Pope Francis has ratified elections of prelates from around the world to participate in October's Synod of Bishops, including four U.S. bishops.
Synod on the Family
NCR Today: "Where would our society be without the social benefits families provide? The state would be totally overburdened without families."
The October extraordinary Synod of Bishops on the family was not the scene of "a clash between factions, but of a debate among bishops," a work that will continue with the 2015 general synod "for the good of families, the church and society," Pope Francis said.
Cardinal Christoph Schönborn also said open controversy is "absolutely essential" when discussing the future of the Catholic church.
The Vatican has asked national bishops' conferences to seek input from Catholics at "all levels" for the 2015 Synod of Bishops -- and asked them to avoid basing input solely on current doctrine.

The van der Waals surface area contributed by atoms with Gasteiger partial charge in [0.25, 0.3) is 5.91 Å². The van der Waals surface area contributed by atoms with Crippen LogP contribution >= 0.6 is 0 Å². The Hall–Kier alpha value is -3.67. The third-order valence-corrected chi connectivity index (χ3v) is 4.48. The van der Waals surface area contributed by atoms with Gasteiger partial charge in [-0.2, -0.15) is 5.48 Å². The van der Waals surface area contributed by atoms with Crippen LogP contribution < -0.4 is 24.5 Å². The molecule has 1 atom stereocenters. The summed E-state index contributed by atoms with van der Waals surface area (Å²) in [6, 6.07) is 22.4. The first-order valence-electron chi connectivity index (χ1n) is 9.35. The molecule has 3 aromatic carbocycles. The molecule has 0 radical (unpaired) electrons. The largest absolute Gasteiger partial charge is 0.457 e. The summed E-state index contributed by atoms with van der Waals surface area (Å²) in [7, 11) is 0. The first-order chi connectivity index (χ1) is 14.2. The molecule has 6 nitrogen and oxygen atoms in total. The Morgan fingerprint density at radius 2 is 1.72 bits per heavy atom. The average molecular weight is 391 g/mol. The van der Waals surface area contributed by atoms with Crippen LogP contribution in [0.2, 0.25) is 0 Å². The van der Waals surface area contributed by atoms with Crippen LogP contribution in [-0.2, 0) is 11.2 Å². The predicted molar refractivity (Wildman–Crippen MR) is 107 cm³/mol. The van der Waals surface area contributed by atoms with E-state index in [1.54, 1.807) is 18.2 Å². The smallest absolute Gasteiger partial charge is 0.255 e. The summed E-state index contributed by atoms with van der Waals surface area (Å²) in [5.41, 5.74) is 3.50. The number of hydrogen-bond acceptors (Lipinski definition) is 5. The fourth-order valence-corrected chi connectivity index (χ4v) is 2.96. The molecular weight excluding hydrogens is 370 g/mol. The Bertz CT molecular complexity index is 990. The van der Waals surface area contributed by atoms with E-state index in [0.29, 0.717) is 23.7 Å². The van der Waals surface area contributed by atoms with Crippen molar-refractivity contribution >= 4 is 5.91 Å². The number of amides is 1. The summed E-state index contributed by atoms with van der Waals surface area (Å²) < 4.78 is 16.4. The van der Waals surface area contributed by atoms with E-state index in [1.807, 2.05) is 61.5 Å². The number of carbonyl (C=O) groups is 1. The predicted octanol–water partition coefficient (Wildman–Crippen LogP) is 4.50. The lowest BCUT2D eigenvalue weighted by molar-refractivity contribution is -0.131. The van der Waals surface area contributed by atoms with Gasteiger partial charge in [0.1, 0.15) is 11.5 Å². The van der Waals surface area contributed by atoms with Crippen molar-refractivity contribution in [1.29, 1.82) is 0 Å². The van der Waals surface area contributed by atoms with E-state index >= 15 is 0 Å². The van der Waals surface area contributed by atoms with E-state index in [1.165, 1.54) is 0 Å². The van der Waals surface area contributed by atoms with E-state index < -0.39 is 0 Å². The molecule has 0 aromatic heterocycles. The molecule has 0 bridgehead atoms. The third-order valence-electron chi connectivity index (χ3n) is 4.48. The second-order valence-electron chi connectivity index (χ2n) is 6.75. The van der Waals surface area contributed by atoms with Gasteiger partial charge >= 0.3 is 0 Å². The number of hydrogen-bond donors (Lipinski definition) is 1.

South African Cardinal Wilfrid Napier at one point said the 2014 event had put Catholic prelates in "a position that is virtually irredeemable."
Q and A: "In my judgment, there never has been an infallible church teaching on a specific moral issue," Fr. Charles Curran says.
Within weeks, the Vatican said in a statement Thursday, bishops' conferences around the world will be receiving preparatory documents for the 2015 synod.
Episcopal and interest group reactions to the conclusion of the Oct. 5-19 Synod of Bishops ranged from concern that the event's discussions would lead to doctrinal confusion, to elation that they had reopened an atmosphere of dialogue and discussion in the church.
Following is a sampling of such reactions to the conclusion of the 2014 synod.
Archbishop Charles Chaput of Philadelphia said Oct. 23 that he was "very disturbed" by the synod's discussions of the church's pastoral practices toward divorced and remarried persons and toward gay people.
My Table is Spread: I like to imagine myself one of the faithful of the fourth-century Diocletian persecution, but I know better.